Regency Obituaries

By 1814, the Romantic “cult of feeling” was finding its way into all sorts of media, including the obituary section of Regency-era periodical. Evocation of far-away places, heroic sacrifice, violence and a desire to return to the natural state of things were being expressed:


Sarah Anderson, a free black woman, a native of Guinea, of the Congo country, died the 20th of September last, at Providence Grove, St. John’s, Jamaica, at the extraordinary age of 146 years! She arrived on that island in 1687, during the Government of the Duke of Albemarle, whom she remembered well, and whose person she described quite accurately.


Major Maxwell McKenzie, Lieutenant-Colonel of the 71st Regiment..this gallant officer received his mortal wound in an engagement with the enemy near Bayonne, while nobly cheering and leading on his men to charge the enemy, and thus terminated an honorable life in a glorious death..


At Gibraltar, in consequence of a severe and violent attack of the dreadful disease raging at that place, John Smith, Esq., son of the late J. Smith, merchant from Inverness


In Presburg, Hungary, Eve Zuacher, at the advanced age of 123 years. Her hair was abundant and remained black; her teeth were very white and she retained all her senses to the last. Her sight was so piercing, that she could, at a distance of 1000 paces, distinguish the different kinds of cattle in the meadows. When questioned once as to her mode of living, she answered, ‘I eat and drink, not because the victuals are placed before me, but because I am hungry and dry; I go to rest with the cock and rise with him.’ A few days before her death she taught catechism to an infant of four years and walked eight miles (!)


— taken from The Scots Magazine and Edinburgh Literary Miscellany, Volume 76, dated 1814


This engraving comes from one of many so-called “Memoirs” published in the immediate aftermath of Her Highness’ death. Note the prostrate gentleman at the foot of the memorial, complete with discarded shield and heroic bust. I wonder if he is meant to be Prince Leopold, her husband, or the Author, humble esquire.


Regency Painters – Part Three

Painting during the Regency could never permanently leave behind Classicism and its successor, neo-Classicism, until a bridge could be formed to woo the remaining adherents of the old style (read old money) to Romanticism, the new style.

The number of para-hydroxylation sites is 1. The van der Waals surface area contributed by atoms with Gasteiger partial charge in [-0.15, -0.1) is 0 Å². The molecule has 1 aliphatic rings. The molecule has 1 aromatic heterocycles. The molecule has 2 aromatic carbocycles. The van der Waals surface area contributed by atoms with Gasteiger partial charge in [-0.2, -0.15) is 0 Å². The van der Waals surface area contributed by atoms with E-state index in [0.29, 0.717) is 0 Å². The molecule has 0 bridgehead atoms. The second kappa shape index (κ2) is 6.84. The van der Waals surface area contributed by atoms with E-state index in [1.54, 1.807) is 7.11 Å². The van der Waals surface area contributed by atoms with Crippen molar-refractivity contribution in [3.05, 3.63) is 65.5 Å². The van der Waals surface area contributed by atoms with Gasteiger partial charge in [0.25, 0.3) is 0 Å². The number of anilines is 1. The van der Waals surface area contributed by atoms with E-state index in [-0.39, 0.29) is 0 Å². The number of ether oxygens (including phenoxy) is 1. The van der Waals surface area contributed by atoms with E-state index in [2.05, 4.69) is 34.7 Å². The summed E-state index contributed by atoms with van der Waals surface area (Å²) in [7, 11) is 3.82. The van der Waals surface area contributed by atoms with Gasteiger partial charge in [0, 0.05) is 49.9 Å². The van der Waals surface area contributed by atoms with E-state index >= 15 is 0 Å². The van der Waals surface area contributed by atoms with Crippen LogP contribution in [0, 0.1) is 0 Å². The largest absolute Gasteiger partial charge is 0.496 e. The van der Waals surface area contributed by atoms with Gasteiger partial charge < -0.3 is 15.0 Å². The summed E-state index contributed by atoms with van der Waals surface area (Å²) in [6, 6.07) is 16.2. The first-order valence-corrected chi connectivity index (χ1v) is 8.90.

That bridge was provided by the young French painter Theodore Gericault (1791 – 1824).  The legacy left behind by his tragically short career is marked by classical subjects rendered in urgent emotion.  He took the human and animal forms of the old French masters and placed them against burgeoning tapestries that Turner was later known for.  Gericault pitted the orderly and the structured against the unrestrained violence of nature.

Gericault’s work reduced the gulf between the raised swords of David and the suffering of Delacroix.

He certainly looks like a classical romantic, doesn’t he?

A year after the events in Notorious Match, Emma Montgomery came to a momentous decision to travel abroad.  She had never been beyond England’s borders, having grown up the penniless daughter of a sheep herder only to become widowed at age sixteen with an infant daughter she named Vivien, the heroine of Notorious Vow.  Thanks to a timely investment from an unknown benefactor, Emma’s brother reaped a fortune in the wool trade.  This gave her the means to travel abroad, but not the desire to do so.  At least, not yet.  That only came about when her nephew Griffin, the hero of Notorious Match, arrived homeless from France.  She took him in and listening to his vivid descriptions of the France of his youth, she slowly conceived a longing to see it for herself.

It was 1816 and the Bourbon dynasty had been restored in France with Napoleon’s defeat.  It seemed the perfect time to go to Paris and Emma announced her imminent departure for that city, and places beyond, insisting on going alone.  Neither Vivien nor Griffin liked this sudden impulse she had conceived.  But they were helpless to dissuade her.

Emma was quite Determined.

While she was travelling, Emma wrote frequently to her daughter in crisscrossed lines that was her usual fashion to save on postage.  In June, several months after her departure, the letters stopped, the last one not only difficult to read but puzzling as well.  Who was this Medusa?

Then news of a maritime disaster riveted people on both sides of the Channel.  The Meduse was a French frigate that had seen action in the Napoleonic wars.  Much of her artillery had been removed when she was made to ferry officials to the French colony of Senegal in a convoy of ships whose names read like a cast of characters in the Iliad.  Faster than her companions, the Argos and the Echo, Meduse outsailed the other ships and ran aground 50 kilometers off the coast on a sandbank under the cowhanded command of a political appointee.